Congrats to everyone who raced Boston on Monday! Despite what you may have seen on social media this past weekend, there were other races happening as well and Dan and I, along with plenty of NP members from DC and beyond, took on the North Face Endurance Challenge DC (ECSDC) at Algonkian Regional Park.
I decided on ECSDC 50k as my goal race for the spring. After ECSCA 50k, I knew I was ready for another. Having a friend, Katherine, to visit in the city and a sweet deal from BG and Bojan for entry made this an easy choice for us.
We got to DC on Thursday night, had a great day on Friday, but when it came to the race, I just felt flat. The night before, I was going to sleep trying to feel at least SOMETHING about the race the next morning, but I wasn’t really excited and I wasn’t really nervous. My alarm went off to wake me up out of a deep sleep and my first thought was “what day is it? why am I waking up?’ which I don’t think is really how you’re supposed to feel going into a goal race.
Dan and I got our stuff together and headed out to the shuttle which was easy peasy (great job, ECS!). We did all the normal pre-race things and then found Addie and Kaelan from NP_DC who were also running the 50k. All of a sudden, we were off and I still didn’t really feel anything about it.
I’m sure that about 98% of racers on Saturday would report that they started out way too fast – the first miles were flat and I took off like I was running a road race, at around an 8:20 pace. Because of the advantage of being at sea level, paces felt pretty easy cardio wise, but it was already at mile 6, when I felt some tiredness in my quads, that I knew it would be a long day. I made it through the first couple of aid stations in 3rd place with another woman right behind me.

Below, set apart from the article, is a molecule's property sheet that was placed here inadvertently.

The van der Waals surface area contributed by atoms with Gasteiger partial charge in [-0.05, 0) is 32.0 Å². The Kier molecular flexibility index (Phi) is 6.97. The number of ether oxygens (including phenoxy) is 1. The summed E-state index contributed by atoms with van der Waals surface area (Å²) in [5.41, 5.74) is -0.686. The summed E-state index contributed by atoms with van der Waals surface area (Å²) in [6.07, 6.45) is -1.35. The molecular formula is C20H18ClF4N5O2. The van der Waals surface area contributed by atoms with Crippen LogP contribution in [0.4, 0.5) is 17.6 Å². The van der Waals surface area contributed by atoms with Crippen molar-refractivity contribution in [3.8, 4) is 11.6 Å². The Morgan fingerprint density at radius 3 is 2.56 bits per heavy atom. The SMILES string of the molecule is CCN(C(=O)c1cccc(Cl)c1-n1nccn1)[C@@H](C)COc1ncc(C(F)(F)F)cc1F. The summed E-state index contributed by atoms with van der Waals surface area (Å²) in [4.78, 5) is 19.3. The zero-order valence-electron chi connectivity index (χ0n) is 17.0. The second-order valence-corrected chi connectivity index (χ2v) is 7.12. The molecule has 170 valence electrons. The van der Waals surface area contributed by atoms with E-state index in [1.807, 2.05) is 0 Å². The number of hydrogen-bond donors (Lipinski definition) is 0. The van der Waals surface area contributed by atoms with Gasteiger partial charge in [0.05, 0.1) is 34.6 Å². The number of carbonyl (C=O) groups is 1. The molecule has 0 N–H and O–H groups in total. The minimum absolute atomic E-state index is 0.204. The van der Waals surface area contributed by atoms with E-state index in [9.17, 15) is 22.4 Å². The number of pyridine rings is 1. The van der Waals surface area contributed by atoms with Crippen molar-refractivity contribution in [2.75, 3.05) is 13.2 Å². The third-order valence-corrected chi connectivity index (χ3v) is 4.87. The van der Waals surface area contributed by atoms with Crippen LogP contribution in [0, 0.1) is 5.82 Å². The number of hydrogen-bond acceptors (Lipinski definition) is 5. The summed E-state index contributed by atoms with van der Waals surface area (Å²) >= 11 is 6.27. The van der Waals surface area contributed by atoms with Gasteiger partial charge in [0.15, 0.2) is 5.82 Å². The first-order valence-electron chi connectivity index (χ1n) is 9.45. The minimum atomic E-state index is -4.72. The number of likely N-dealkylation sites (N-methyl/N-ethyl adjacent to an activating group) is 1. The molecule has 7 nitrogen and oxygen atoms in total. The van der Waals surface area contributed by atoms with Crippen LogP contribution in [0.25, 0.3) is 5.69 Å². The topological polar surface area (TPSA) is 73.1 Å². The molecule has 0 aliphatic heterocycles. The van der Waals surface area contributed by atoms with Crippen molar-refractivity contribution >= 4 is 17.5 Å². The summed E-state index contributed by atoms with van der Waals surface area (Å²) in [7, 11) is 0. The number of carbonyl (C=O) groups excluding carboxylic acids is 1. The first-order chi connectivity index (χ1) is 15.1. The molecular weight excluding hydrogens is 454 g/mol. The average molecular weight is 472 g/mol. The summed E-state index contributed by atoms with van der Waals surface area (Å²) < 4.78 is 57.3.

Let me explain the course a little bit. There are basically three sections – the out, the loop, the back. It’s a “lollipop” course which meant that the first 13-ish miles were the same as the last 13-ish and we had a 5-ish mile loop at Great Falls in the middle. This 50k had about 3,300 feet of elevation gain. It seemed that most of that came from a handful of really steep, short climbs rather than long uphills. For me, those climbs were not at all runnable and the steep descents had me braking rather than flying down. In between these hills, the trail was generally flat. I know I sound like a snob by saying this, but I wanted more hills! Training in the mountains in Colorado sets you up to be able to handle both ups and downs and I appreciate that type of terrain to give my muscles different things to do. One of the reasons I’ve discovered that trail running is so much better and easier for my body is that the constantly varying terrain never allows one muscle group to get too tired from repetitive motion that comes with flatter road running. The elevation profile during the loop did vary which I appreciated. The 50 milers ran the same course but repeated the loop a few more times, so we were all in there running it together. It was nice to have the distractions of other people and more interesting terrain, but I was so ready to get out of there as I knew that all I would have left once I did was the journey back to the finish.